A very complex forecast is in store for today. At the time of this blog writing we have an area of showers and thunderstorms slowly progressing northeast across western North Texas. Renewed convective development – some severe – is underway along Interstate 20 in the Big Country. The eastern edge of this thunderstorm cluster is slowly progressing east, right behind an outflow boundary. This will be critical in dictating the potential for severe weather this afternoon. Locations behind this boundary are generally more stable with southwest winds. However, as the new storms in the Big Country show, some destabilization is occuring right behind this rain cluster. Today’s severe weather setup is overall pretty messy – which means considerable forecast adjustments are likely throughout the day. This is not a clear cut severe weather day as that rain cluster will likely cause localized reductions in the risk areas, while we could see a localized enhancement where-ever any outflow boundaries set up this afternoon. With that said – here is the latest severe weather outlook from the Storm Prediction Center.

We have an “enhanced” level 3 risk across portions of the Big Country extending eastward into North Texas. This does include Abilene, D/FW, Wichita Falls, east to Paris. The “standard” level 2 risk includes Northwest Texas, the Concho Valley, Hill Country, and the remainder of North Texas. The strongest storms may produce large hail up to the size of two inches, localized damaging wind gusts up to 70 MPH, and a few tornadoes. The risk for tornadoes is not as high as we saw yesterday, but we’ll have to watch for any storm interactions with boundaries. Again, this outlook is probably going to be changed so please don’t pay that much attention to the exact lines/risk zones. The timeframe for this is pretty much for the rest of the day as evidenced by the ongoing severe storms in the Big Country.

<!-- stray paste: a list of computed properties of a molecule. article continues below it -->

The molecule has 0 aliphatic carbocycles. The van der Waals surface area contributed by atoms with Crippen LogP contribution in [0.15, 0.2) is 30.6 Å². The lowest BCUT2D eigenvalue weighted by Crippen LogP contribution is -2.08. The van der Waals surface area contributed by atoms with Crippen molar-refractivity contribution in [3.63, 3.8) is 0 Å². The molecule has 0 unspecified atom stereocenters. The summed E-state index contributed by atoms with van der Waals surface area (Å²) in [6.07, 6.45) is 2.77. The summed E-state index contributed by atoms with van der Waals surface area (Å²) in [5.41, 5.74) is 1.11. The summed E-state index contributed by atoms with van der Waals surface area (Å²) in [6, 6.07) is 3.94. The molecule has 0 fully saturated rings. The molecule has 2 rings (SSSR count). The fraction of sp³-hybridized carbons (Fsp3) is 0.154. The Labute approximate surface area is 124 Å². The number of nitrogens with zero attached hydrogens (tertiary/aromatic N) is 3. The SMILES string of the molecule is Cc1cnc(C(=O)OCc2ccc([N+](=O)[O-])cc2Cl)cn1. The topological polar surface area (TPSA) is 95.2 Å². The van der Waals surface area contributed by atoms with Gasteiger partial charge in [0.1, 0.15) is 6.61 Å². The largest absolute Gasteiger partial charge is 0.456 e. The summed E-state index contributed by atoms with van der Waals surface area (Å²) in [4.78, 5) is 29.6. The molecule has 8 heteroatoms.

The dryline is expected to remain out toward Northwest Texas, the Big Country, and Concho Valley this afternoon. If we’re able to get destabilization behind this morning’s storms we may see additional severe storms pop up this afternoon. Likewise and not explicitly shown on this graphic, we’ll have to watch for any outflow boundaries in North Texas this afternoon that may be focal points for new storm development. Regardless of what we see this afternoon the threat for widespread rain/storms ramps up tonight as a cold front arrives from the north. Some of the storms may contain hail up to the size of golfballs and localized wind gusts toward 70 MPH. Heavy rain and localized flooding is also possible.

We have a “marginal” level 1 risk for severe weather across the southern half of Texas on Saturday. The cool front will continue to move south with chances of showers and thunderstorms. The chance for severe weather doesn’t look impressive on Saturday with better chances for widespread rain. You can check out the rain chances for your local area with TSC’s Your Local Weather here.